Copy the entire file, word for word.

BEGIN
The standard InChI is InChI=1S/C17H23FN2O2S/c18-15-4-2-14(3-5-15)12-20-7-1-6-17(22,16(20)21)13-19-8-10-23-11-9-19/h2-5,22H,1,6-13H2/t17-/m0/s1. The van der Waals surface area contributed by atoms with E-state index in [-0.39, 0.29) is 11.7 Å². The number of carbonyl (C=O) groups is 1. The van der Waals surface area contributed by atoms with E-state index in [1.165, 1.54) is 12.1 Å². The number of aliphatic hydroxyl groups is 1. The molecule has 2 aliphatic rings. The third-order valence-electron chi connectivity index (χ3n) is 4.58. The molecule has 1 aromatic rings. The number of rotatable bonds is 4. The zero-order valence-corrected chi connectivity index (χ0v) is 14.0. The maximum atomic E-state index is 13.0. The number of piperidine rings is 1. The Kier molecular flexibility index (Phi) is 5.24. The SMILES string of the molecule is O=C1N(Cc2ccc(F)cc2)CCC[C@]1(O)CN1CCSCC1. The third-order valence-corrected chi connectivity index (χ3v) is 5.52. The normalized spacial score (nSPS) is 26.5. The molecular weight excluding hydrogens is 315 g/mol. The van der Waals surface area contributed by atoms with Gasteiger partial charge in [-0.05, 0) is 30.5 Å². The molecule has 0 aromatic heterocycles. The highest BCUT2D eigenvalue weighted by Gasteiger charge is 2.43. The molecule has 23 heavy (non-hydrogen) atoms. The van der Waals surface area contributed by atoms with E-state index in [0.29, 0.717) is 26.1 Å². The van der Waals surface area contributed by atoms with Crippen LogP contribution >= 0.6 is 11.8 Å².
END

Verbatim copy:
The standard InChI is InChI=1S/C17H23FN2O2S/c18-15-4-2-14(3-5-15)12-20-7-1-6-17(22,16(20)21)13-19-8-10-23-11-9-19/h2-5,22H,1,6-13H2/t17-/m0/s1. The van der Waals surface area contributed by atoms with E-state index in [-0.39, 0.29) is 11.7 Å². The number of carbonyl (C=O) groups is 1. The van der Waals surface area contributed by atoms with E-state index in [1.165, 1.54) is 12.1 Å². The number of aliphatic hydroxyl groups is 1. The molecule has 2 aliphatic rings. The third-order valence-electron chi connectivity index (χ3n) is 4.58. The molecule has 1 aromatic rings. The number of rotatable bonds is 4. The zero-order valence-corrected chi connectivity index (χ0v) is 14.0. The maximum atomic E-state index is 13.0. The number of piperidine rings is 1. The Kier molecular flexibility index (Phi) is 5.24. The SMILES string of the molecule is O=C1N(Cc2ccc(F)cc2)CCC[C@]1(O)CN1CCSCC1. The third-order valence-corrected chi connectivity index (χ3v) is 5.52. The normalized spacial score (nSPS) is 26.5. The molecular weight excluding hydrogens is 315 g/mol. The van der Waals surface area contributed by atoms with Gasteiger partial charge in [-0.05, 0) is 30.5 Å². The molecule has 0 aromatic heterocycles. The highest BCUT2D eigenvalue weighted by Gasteiger charge is 2.43. The molecule has 23 heavy (non-hydrogen) atoms. The van der Waals surface area contributed by atoms with E-state index in [0.29, 0.717) is 26.1 Å². The van der Waals surface area contributed by atoms with Crippen LogP contribution >= 0.6 is 11.8 Å².